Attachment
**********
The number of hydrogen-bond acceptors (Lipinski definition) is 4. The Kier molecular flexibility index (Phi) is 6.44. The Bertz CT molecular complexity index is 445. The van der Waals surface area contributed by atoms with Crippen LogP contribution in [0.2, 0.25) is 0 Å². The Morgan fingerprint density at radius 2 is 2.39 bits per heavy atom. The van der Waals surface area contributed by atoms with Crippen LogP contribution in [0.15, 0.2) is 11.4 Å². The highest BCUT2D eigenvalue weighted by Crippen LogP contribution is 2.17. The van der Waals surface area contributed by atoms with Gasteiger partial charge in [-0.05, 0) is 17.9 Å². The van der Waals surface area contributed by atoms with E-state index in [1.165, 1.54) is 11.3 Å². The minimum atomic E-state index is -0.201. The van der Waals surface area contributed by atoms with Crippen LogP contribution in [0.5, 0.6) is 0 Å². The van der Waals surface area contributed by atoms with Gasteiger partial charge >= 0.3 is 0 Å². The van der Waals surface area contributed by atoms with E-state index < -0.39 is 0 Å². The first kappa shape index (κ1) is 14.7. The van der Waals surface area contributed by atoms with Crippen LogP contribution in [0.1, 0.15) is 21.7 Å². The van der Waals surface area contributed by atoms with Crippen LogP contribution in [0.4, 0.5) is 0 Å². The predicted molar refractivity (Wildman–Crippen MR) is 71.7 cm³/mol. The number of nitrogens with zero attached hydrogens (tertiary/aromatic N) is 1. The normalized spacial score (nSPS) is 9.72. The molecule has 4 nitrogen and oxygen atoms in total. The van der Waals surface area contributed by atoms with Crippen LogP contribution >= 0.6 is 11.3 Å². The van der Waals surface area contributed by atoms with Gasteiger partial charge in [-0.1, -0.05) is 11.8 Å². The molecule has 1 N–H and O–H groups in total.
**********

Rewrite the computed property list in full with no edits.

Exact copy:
The number of hydrogen-bond acceptors (Lipinski definition) is 4. The Kier molecular flexibility index (Phi) is 6.44. The Bertz CT molecular complexity index is 445. The van der Waals surface area contributed by atoms with Crippen LogP contribution in [0.2, 0.25) is 0 Å². The Morgan fingerprint density at radius 2 is 2.39 bits per heavy atom. The van der Waals surface area contributed by atoms with Crippen LogP contribution in [0.15, 0.2) is 11.4 Å². The highest BCUT2D eigenvalue weighted by Crippen LogP contribution is 2.17. The van der Waals surface area contributed by atoms with Gasteiger partial charge in [-0.05, 0) is 17.9 Å². The van der Waals surface area contributed by atoms with E-state index in [1.165, 1.54) is 11.3 Å². The minimum atomic E-state index is -0.201. The van der Waals surface area contributed by atoms with Crippen LogP contribution in [0.5, 0.6) is 0 Å². The van der Waals surface area contributed by atoms with Gasteiger partial charge >= 0.3 is 0 Å². The van der Waals surface area contributed by atoms with E-state index < -0.39 is 0 Å². The first kappa shape index (κ1) is 14.7. The van der Waals surface area contributed by atoms with Crippen LogP contribution in [0.1, 0.15) is 21.7 Å². The van der Waals surface area contributed by atoms with Crippen LogP contribution in [0.4, 0.5) is 0 Å². The predicted molar refractivity (Wildman–Crippen MR) is 71.7 cm³/mol. The number of nitrogens with zero attached hydrogens (tertiary/aromatic N) is 1. The normalized spacial score (nSPS) is 9.72. The molecule has 4 nitrogen and oxygen atoms in total. The van der Waals surface area contributed by atoms with Crippen LogP contribution >= 0.6 is 11.3 Å². The van der Waals surface area contributed by atoms with Gasteiger partial charge in [-0.1, -0.05) is 11.8 Å². The molecule has 1 N–H and O–H groups in total.